Work, Leisure, and Well-Being

Work, Leisure, and Well-Being

Work, Leisure, and Well-Being

Work, Leisure, and Well-Being

Synopsis

In Work, Leisure and Well Being, John Haworth challenges the assumption that well-structured leisure activities are of greater benefit to health and well-being than paid work.

Excerpt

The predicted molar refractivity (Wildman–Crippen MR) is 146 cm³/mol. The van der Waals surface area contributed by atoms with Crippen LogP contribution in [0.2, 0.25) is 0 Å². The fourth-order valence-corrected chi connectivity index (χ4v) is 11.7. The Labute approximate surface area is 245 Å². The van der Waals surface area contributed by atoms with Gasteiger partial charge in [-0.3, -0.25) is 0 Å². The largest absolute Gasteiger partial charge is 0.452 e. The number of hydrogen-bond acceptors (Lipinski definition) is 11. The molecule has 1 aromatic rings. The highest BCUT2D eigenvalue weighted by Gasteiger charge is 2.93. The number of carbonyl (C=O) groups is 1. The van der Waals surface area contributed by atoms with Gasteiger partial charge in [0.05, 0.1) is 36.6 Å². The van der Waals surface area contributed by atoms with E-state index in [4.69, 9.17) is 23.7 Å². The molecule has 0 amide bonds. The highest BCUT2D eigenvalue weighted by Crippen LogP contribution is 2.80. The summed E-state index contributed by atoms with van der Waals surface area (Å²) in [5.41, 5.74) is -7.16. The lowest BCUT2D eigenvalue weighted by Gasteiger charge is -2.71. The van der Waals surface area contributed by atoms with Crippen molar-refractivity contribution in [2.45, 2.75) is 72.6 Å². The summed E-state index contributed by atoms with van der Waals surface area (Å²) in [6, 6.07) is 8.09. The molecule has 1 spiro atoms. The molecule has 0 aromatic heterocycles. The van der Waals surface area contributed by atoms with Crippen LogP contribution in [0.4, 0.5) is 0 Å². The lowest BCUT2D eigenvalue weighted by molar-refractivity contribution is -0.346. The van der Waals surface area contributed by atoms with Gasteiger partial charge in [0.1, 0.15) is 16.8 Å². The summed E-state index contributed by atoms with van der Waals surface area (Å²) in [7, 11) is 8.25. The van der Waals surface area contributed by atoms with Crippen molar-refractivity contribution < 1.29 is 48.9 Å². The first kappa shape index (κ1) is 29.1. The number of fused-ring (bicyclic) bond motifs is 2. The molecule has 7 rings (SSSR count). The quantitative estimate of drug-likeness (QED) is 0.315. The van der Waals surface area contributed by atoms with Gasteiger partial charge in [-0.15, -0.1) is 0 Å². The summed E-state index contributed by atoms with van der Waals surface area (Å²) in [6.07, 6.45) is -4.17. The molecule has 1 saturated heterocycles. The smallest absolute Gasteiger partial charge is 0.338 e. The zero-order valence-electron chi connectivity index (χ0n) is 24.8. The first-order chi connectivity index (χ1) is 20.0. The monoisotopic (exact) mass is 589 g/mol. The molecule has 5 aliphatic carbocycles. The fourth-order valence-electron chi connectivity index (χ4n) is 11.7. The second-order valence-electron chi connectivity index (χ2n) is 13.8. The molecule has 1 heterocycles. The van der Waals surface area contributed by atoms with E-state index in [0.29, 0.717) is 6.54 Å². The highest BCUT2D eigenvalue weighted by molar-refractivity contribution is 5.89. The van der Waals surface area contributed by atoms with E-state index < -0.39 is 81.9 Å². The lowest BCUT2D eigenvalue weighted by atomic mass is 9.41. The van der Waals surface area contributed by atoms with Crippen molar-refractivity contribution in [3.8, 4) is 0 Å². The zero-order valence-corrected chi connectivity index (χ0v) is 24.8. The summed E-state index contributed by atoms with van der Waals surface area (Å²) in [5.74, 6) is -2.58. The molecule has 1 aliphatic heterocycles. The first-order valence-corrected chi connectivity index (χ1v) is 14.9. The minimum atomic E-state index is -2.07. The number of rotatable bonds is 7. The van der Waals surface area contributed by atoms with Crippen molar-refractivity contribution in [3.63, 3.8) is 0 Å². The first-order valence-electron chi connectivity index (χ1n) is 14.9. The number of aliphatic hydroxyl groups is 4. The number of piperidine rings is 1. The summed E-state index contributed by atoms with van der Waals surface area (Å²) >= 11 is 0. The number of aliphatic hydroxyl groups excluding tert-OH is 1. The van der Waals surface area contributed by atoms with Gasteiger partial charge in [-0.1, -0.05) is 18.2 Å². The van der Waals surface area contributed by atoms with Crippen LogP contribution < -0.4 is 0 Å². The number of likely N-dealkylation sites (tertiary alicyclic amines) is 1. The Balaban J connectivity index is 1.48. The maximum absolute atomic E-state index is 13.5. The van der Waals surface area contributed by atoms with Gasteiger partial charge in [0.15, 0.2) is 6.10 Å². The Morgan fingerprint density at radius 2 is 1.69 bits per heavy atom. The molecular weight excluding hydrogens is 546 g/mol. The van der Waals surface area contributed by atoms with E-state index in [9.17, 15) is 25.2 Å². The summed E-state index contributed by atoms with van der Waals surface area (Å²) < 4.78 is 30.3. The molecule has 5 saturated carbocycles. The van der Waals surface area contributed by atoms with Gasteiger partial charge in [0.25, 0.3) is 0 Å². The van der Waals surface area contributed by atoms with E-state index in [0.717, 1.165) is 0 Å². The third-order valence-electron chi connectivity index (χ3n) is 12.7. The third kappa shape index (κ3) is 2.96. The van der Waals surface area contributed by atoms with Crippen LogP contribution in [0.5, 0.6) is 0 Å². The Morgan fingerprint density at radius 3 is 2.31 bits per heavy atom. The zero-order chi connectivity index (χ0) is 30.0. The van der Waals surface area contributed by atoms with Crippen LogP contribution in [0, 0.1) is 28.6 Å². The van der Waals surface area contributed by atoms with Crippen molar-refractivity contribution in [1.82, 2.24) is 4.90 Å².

A critical appraisal of factors underpinning experience, understanding and well-being is vital if we are to avoid the threat of social polarisation and instead utilise potential opportunities. The book includes several guest chapters by world-renowned scholars. Stanley Parker examines the work-leisure relationship and discusses future possibilities for work and leisure. Ken Roberts and Jack Kelly examine crucial life transitions. Roberts discusses work and leisure in young people’s lives. Kelly examines activity in retirement. Seppo Iso-Ahola discusses the importance of leisure for health, and Robert Stebbins examines the characteristics, costs and rewards of serious leisure. The introduction to the book summarises these contributions and the main thrust of the chapters by the author, which emphasise the social and temporal nature of human endeavour and the importance of enjoyment for sustaining individual well-being and valued social practices. Other chapters by the author examine studies of factors influencing well-being in work and leisure, and review a model of mental health central to research in this area.

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